Presentation on theme: "CHAPTER 2 The First Law and Other Basic Concepts ERT 206/4 Thermodynamics Miss. Rahimah Bt. Othman"— Presentation transcript:
CHAPTER 2 The First Law and Other Basic Concepts ERT 206/4 Thermodynamics Miss. Rahimah Bt. Othman
COURSE OUTCOME 1 CO1) 1.Chapter 1: Introduction to Thermodynamics 2. Chapter 2: The First Law and Other Basic Concepts Define, discuss, apply and analyze internal energy, first law, energy balance-closed system, thermodynamic state and state function, equilibrium, the Phase Rule, reversible process, constant-V and constant-P processes, enthalpy and heat capacity. 3. Chapter 3: Volumetric properties of pure fluids 4. Chapter 4: Heat effects 5. Chapter 5: Second law of thermodynamics 6. Chapter 6: Thermodynamics properties of fluids
W meanwhile can be replaced by; Will be explained by Carnot group next week (2.6) (1.2) Combined both equations; (2.8) Equation 2.8 is a general equation for n moles of homogeneous fluid in a closed system experienced a mechanically reversible process For n moles of homogeneous fluid in a closed system; 2.9 CONSTANT-V and CONSTANT-P PROCESSES
W meanwhile can be replaced by; (2.6) (2.9) For the constant-V, closed system process, the heat transfer is equal to internal energy change of the system. 0 The integration of 2.9 yield (2.10) For constant-V process, the work is equal to zero CONSTANT-V PROCESS
Solved for dQ; (2.8) The term (U+PV) is known as enthalpy and has only mathematical definition, which is; Since P now is a constant, therefore (2.11) For constant-P process, CONSTANT-P PROCESS
Example kg of water Constant T = 100 O C Constant P = kPa vapor V water = m 3 /kg V vapor = m 3 /kg For this process, heat in the amount of 2, kJ is added to the water Q=2,256.9 kJ Calculate ΔU and ΔH for 1 kg of water when it is vaporized at the constant temperature and pressure. Enthalpy
Since the process is a constant-pressure process; Q = nΔH So, ΔH = 2,256.9 kJ For ΔU; from eq 2.11, H = U+PV and ΔH = ΔU+ Δ(PV) ΔH = ΔU+ Δ(PV) ΔU = ΔH - P ΔV = 2,256.9 kJ –[ kPa ( )m 3 ] = 2,256.9 kJ – kPa m 3 = 2,087.5 kJ Aware of the units Solution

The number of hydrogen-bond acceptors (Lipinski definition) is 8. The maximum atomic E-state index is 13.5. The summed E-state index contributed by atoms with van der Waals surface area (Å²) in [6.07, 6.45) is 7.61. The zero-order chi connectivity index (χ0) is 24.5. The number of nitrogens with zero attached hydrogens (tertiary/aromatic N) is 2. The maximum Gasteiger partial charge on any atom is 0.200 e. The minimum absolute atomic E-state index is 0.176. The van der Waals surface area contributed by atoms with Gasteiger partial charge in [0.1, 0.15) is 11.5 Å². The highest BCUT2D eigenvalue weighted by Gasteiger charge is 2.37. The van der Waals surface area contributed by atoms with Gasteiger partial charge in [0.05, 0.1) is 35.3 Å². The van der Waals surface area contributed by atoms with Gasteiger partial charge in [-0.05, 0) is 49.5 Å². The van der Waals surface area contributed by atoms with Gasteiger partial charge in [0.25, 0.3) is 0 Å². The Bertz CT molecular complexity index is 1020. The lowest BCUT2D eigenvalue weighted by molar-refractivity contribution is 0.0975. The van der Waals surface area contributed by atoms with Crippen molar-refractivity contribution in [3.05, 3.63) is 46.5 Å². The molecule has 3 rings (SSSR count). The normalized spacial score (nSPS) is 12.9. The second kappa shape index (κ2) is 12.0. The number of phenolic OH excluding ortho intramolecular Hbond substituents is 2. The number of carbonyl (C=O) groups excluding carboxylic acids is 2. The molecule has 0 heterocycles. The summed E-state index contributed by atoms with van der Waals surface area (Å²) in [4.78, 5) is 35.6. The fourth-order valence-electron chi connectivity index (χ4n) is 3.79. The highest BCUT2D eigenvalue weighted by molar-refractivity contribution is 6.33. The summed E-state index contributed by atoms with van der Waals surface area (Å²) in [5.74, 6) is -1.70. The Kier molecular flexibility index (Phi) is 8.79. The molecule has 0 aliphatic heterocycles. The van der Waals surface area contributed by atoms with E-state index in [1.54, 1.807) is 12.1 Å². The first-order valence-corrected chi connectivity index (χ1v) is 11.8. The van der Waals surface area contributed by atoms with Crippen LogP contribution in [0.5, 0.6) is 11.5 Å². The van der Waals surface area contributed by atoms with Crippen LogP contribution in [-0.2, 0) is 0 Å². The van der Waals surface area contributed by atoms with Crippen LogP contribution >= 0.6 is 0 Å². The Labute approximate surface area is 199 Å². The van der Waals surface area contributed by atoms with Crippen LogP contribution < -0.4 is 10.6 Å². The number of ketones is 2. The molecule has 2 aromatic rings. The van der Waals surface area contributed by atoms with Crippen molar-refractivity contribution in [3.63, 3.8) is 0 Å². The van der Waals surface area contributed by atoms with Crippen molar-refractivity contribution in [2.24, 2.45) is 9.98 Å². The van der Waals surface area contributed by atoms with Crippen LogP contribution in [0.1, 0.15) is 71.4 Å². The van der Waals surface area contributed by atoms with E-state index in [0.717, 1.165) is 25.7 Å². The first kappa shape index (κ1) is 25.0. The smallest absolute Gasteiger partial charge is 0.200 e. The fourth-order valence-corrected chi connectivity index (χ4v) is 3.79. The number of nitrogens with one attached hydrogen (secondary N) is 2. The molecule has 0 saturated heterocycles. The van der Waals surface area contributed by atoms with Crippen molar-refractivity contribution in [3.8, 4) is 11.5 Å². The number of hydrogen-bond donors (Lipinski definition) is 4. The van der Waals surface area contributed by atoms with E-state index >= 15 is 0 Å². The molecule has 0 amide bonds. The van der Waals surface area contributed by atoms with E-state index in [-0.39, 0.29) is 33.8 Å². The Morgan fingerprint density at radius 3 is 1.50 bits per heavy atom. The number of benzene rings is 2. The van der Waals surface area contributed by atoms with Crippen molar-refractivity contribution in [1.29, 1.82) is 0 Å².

2.11 HEAT CAPACITY Let say we have two blocks of different metals. A is a copper and B is an aluminum. Mass for both blocks are 1 kg. Now, we supply 5000 J of heat to the blocks. What will happen??? - We are sure that temperature will rise, since the heat will stimulate the atomic energy in the metals. - The question are; a) how high the rise in temperature will occur? b) does the rise of temperature will be the same for both metals blocks?
C = dQ/dT Heat capacity is the amount of heat needed to produce a specified temperature change (∆T) in a system
Heat Capacity – Constant Volume This definition is true for both molar heat capacity and specific heat capacity. For constant volume process, This can be written as;
Heat Capacity – Constant Pressure This definition is true for both molar heat capacity and specific heat capacity. For constant pressure process, This can be written as;
Comparing with Eq 2.13 Q = nΔH, thus Eq 2.22 become; Try examples 2.9 and 2.10
2.12 Mass and Energy Balances for Open System Since most of the bioprocess eng problems are in open system situation, it is compulsory for those students to understand the mass and energy balances for open system. Measures of Flow
The measure of flow are interrelated; Importantly, and relate to velocity, u Try examples 2.11
Mass Balance for Open System Control volume – a space identified for analysis in open system Control surface – surface where it is separated from surrounding Fluid within the control volume is where thermodynamics analysis will be done.
The flow process known as steady state – condition within the control volume do not change with time. Therefore 0 Because specific volume is reciprocal of density 2.26 Mass Balance for Open System- cont’
General Energy Balances for Open System. The rate of change of energy within the control volume equals the net rate of energy transfer into the control volume. Stream flowing in and out of the control volume are associated with energy. Each stream will have total energy of; Each stream transport energy at rate;
Net energy transport into the system by flowing streams is The total rate of energy in the control volume including this quantity and heat transfer rate and work rate. work rate – may include work of several forms and has a set of average properties of P, V, U, H, etc.
Piston, supply the constant pressure done the work, PV, and work rate is; The net work done on the system is Another form of work is the shaft at the rate =
The equation now can be written as;
Usually, for many applications of bioprocess engineers, kinetic and potential energy are negligible, and simplify equation 2.28 to Try examples 2.12, 2.13 and 2.14
Energy Balances for Steady-State Flow Processes At steady state; Thus, equation 2.28 becomes Assume system has one entrance and one system
So far, all the energy unit are presume as Joule. For the English unit, the kinetic and potential energy unit have to be divided by the constant, g c. Therefore, Eq 2.32a becomes Usual unit for ΔH and Q is Btu. Kinetic, potential energy, work are in (ft lb f ). Try examples 2.15, 2.16 and 2.17